The head dance captain broke down in tears during the Apache Belles Spring Show on April 1 as she danced around in tribute to her mother who passed away unexpectedly 7 months ago.
As the lights dimmed at the end of the solo, Director of the Apache Belles Jasilyn Schaefer and choreographer Christy Evans walked on stage to give Jones a bouquet of roses.
Athletic trainer Melanie Kornhauser who also played Barry Manilow in the Copa Cabana stated that Jones’s solo was a heart felt performance and it was her favorite number performed all night.
“My favorite number in the show was definitely Meg’s solo,” Kornhauser said. “Her performance really spoke to the audience in a way that hit home for her. I know I had to have been extremely hard for her to perform and not only that but to do it 3 days in a row. She was truly inspiring to use her own tragedy and life experience as something made out to be so beautiful”
Jones solo was a dance to the song Incomplete by James Bay.
“My mom growing up was always the mom and the dad figure in my life,” Jones said. “She was my best friend.”
Jones’s mother was also an Apache Belle when she attended TJC.
“I told them a little bit after everything happened that there was never a time for bad things to happen,” Jones said. “I couldn’t have picked a better support system to back me up and be my backbone when I need it and to understand when I wasn’t all there. They knew when my heart was heavy and I was hurting, it has been amazing.”
Jones plans to try out for the Stephen F. Austin dance team in May and transfer there to continue her education in dance.
“I hope to further young children’s passion in dance and reach their goals in dancing,” Jones said. “Being in dance doesn’t only teach you dance but it teaches you how to become a better person and how to be a team leader and serve other people.”
Sophomore Abi Williams also plans to tryout out for the SFA dance team after she leaves TJC. Williams was the recipient of the Mary Payne Lowe Apache Belle Endowed Scholarship.
The scholarship is chosen by Schaefer, the recipient stands for someone who exhibits outstanding character, integrity, grace and compassion for others.
“I am beyond thankful,” Williams said. “I never expected to receive it. If it wasn’t for that I would be struggling to pay for school.”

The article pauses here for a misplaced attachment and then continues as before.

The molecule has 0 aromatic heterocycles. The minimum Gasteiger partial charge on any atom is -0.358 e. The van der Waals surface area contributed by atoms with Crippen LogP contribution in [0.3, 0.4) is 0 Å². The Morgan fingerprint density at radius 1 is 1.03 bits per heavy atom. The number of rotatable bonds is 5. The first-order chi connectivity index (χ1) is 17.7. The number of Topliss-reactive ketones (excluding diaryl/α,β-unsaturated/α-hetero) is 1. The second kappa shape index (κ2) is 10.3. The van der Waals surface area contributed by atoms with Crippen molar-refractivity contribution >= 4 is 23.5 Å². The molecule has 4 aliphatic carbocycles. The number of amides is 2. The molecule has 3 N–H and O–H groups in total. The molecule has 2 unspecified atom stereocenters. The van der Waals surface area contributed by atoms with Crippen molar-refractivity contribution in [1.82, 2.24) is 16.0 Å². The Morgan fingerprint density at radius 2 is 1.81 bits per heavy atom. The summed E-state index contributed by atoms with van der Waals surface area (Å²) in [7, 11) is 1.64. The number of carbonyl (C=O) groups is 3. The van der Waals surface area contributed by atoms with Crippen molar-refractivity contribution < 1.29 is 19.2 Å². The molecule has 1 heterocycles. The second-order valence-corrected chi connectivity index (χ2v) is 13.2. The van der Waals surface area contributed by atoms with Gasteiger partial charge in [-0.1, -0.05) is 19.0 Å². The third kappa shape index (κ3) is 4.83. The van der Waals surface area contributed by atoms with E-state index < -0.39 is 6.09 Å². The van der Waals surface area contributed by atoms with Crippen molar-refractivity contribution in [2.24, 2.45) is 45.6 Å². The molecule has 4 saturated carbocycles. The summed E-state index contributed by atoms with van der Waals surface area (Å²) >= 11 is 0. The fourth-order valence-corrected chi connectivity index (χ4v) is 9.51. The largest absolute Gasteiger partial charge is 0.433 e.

Williams also runs all the social media for the Belles.
“This has been the best two years of my life,” Williams said. “Thinking about being in school here makes me not even remember high school because I feel like this is where my life started.”
This year the Apache Belles Spring Show’s theme was ‘Love Train’ after the 1971 show ‘Soul Train’. The performance is fast paced and goes through all the different emotions of love and there will be no break in between the 23 numbers.
“The interesting part of this show is that it doesn’t have a master of ceremonies,” Schaefer said. “It does not have a script that ties it all together. So these ladies literally carry the show.”
Schaefer says that she is impressed with how they performed. The Belles prepared for the show since August. The performance will include songs from multiple different decades.
“The one thing that we look for in every Apache Belle is a versatile dancer, you have to be very multitalented,” Schaefer said. “They have really been able to rise to the occasion because it has been really demanding physically and the stress of memorizing. They have blown us away with their capabilities.”
To be an Apache Belle you are not only a full time student but you also are an active member in the community
“When I say Spring Show is the only thing we do that highlights the Apache Belles it’s a pretty big deal because all we do throughout the rest of the year is someone else’s event,” Schaefer said. “Its cool for the audience to watch because most of the time what they think of is what they see at halftime which is high kicks with very much precision.”
The Belles make appearances at photo events, fundraisers, and athletic events such as the football game where they perform at halftime.
“They belong to the community of Tyler as they do to TJC,” Schaefer said. “They have carried on the tradition of excellence with a very prestigious and gracious attitude about them.”
“It’s very special our alumni come out and cheer for them [the belles] because we all remember it was like when we danced our last time,” Schaefer said. “It’s always bitter sweet because you don’t want your time here at TJC to end”
Schaefer was an Apache Belle when she attended TJC as well as Evans who was the head captain.
“It is the greatest honor, I get to say I have my dream job,” Schaefer said. “This is what we are passionate about. We believe in this program we believe in the impact it has these two years has on the lives of the ladies that go through this program.”
The final number that is performed in the Spring Show is dedicated to the sophomores. They are announced one by one and they take their final bow in their Belle’s uniform.
“It is a time for those sophomores who have been with the program for two years to have their individual names said out loud and they get to take their final bow as an Apache Belle in the uniform with the pride of TJC in their hearts and finish up their time here,” Schaefer said. “To watch them come in the doors as freshman at camp who doesn’t know what they are getting into and to see how much they change when they take their final bow as sophomores is amazing.”